9. This issue has also come up for consideration by the coordinate Bench of the ITAT in the case of Janardhan V. Sawant (supra), which was rendered in the case of the assessee’s brother wherein on similar facts, the appeal of the department has been dismissed.

10. So far as the second contention that hiring of forklift vehicles comes within the purview of hiring of machinery and, therefore, it will fall within purview of Section 194(1), is not adjudicated upon and is left upon to be decided in some other matter. The issues regarding applicability of Section 194C in the cases where income is computed u/s 44AE and also applicability of amendment as contended before the authorities below is also not adjudicated upon as we have already decided the issue on merits.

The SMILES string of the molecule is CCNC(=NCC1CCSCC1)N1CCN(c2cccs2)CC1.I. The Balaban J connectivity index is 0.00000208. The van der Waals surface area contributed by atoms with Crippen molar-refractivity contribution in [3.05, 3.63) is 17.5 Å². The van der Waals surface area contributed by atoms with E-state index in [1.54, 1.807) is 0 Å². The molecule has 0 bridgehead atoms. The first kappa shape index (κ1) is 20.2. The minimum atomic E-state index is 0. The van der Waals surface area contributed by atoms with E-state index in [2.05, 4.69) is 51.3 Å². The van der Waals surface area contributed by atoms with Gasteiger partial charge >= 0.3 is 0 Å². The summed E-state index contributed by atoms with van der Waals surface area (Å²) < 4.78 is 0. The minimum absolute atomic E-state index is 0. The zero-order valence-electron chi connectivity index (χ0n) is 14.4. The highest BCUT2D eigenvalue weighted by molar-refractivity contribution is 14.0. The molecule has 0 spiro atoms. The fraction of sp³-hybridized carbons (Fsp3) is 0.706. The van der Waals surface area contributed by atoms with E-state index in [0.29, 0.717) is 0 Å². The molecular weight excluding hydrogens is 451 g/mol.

11. Thus, in view of our finding given above, and also respectfully following the decision of the ITAT in the caseJanardhan V. Sawant (supra), we hold that the assessee was not liable to deduct TDS under Section 194C(2) in relation to payment made to the outside parties and accordingly there is no violation of Section 40(ia). Hence, the addition of Rs. 18,70,375/- is deleted.

12. In the result, the appeal filed by the assessee is allowed.